"All property left to Johnny Doe in this will shall be held in a separate trust for Johnny Doe until he reaches the age of twenty five and shall only devolve upon him at that time. I name Peter Smith as trustee of the Johnny Doe trust and if he is unwilling or unable to serve, I name Helen Jones as alternate trustee. If Peter Smith cannot serve at any time after being duly appointed as trustee of the Johnny Doe trust, I name Helen Jones as successor trustee."

(Note the advantage of the above: the trust is protected from third parties e.g. creditors of Johnny Doe because he does not take ownership of assets in his personal capacity until he turns 25.)

"The Johnny Doe trust shall terminate when Johnny Doe reaches the age of 25 upon which the trustee shall distribute the remaining principal and net income of the trust to Johnny Doe, or sooner should the trust principal be depleted through distributions as stipulated."
"Should Johnny Doe die before termination as stipulated above, then the remaining principal and net income of the trust shall be distributed to the beneficiaries named in his will or to his surviving heirs at law if he has no will."

Where there is more than one beneficiary:

"Johnny Doe and Jane Doe shall be beneficiaries of the Doe Trust. If either of the beneficiaries should die before termination of the Doe Trust, then the interest of the deceased in the trust shall pass to the surviving beneficiary of the Doe Trust."
"The Doe Trust shall terminate upon the youngest surviving beneficiary reaching the age of 21 years."
"The trustee may consider each beneficiary's needs and income from other sources to make decisions regarding the distribution of assets, which may well result in an unequal distribution."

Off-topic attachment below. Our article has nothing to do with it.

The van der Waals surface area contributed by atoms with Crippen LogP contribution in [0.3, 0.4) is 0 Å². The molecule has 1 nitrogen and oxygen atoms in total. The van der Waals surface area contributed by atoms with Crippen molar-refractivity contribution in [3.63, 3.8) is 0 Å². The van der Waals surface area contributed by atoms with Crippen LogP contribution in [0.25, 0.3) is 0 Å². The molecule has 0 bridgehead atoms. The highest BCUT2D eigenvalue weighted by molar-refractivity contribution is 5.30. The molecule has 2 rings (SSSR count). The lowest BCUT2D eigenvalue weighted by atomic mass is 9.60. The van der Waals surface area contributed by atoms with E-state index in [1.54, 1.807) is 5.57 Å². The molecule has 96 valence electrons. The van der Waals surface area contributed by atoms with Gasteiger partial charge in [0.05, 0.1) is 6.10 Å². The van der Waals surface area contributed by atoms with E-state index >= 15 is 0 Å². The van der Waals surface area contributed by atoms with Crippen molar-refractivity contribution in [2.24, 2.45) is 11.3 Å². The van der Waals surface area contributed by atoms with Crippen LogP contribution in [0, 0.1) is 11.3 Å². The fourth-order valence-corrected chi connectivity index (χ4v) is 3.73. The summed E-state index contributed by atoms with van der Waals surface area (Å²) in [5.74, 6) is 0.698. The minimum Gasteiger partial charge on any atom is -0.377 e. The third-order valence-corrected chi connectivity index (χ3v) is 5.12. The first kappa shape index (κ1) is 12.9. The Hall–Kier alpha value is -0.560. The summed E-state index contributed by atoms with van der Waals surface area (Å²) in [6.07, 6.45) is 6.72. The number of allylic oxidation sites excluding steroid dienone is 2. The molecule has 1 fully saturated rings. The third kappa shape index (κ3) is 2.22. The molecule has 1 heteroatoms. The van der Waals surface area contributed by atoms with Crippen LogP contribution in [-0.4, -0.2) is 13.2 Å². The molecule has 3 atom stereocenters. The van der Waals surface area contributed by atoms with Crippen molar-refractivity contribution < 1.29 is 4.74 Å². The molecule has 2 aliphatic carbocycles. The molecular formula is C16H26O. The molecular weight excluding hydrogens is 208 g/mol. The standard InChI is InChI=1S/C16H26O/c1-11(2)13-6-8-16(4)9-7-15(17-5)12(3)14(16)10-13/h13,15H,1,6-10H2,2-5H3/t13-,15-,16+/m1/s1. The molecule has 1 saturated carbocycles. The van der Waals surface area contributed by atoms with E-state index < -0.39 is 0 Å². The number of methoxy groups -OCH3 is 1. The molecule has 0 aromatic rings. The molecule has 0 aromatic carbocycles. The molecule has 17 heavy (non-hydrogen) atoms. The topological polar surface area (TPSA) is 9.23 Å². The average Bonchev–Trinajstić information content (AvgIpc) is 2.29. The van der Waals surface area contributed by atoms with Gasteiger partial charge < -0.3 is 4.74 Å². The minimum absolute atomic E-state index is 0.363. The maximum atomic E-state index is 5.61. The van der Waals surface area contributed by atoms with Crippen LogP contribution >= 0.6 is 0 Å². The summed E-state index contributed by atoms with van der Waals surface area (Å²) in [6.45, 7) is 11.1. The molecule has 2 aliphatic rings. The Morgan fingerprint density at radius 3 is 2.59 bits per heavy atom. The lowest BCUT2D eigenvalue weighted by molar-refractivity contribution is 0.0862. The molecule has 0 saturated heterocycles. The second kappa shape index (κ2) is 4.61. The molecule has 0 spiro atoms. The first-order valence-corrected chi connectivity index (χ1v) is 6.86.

Sidebar: A trustee must always be impartial, but circumstance may dictate / necessitate unequal distribution of assets. For example:

  • Child A has completed his studies and is gainfully employed.
  • Child B is still at school and is dependent on trust income for all expenses.

Examples of Instructions to the Trustee

"The trustee of the [named] trust shall administer the trust as follows:

1. Make distributions to the beneficiary only as derived from the income of the trust, leaving all of the principal intact.

2. Surplus trust income not distributed shall be added to the principal."

(Point 1. above assumes the trust will generate enough income to take care of the needs of the beneficiary and thus there will be no need to liquidate any of the assets.)

Alternatively you could state:

"The trustee must firstly distribute net income of the trust but thereafter may liquidate assets as need may be in order to provide for the child's maintenance, education, health requirements and living expenses until the vesting day of the trust."

Termination of a Testamentary Trust

It's up to you to specify the conditions or date upon which the trust will terminate - the vesting day or ending day:

  • Upon the fulfillment of the object of the trust e.g. a child completes his studies
  • On a predetermined day e.g. when a child turns 25 years old or gets married

The trust will also terminate: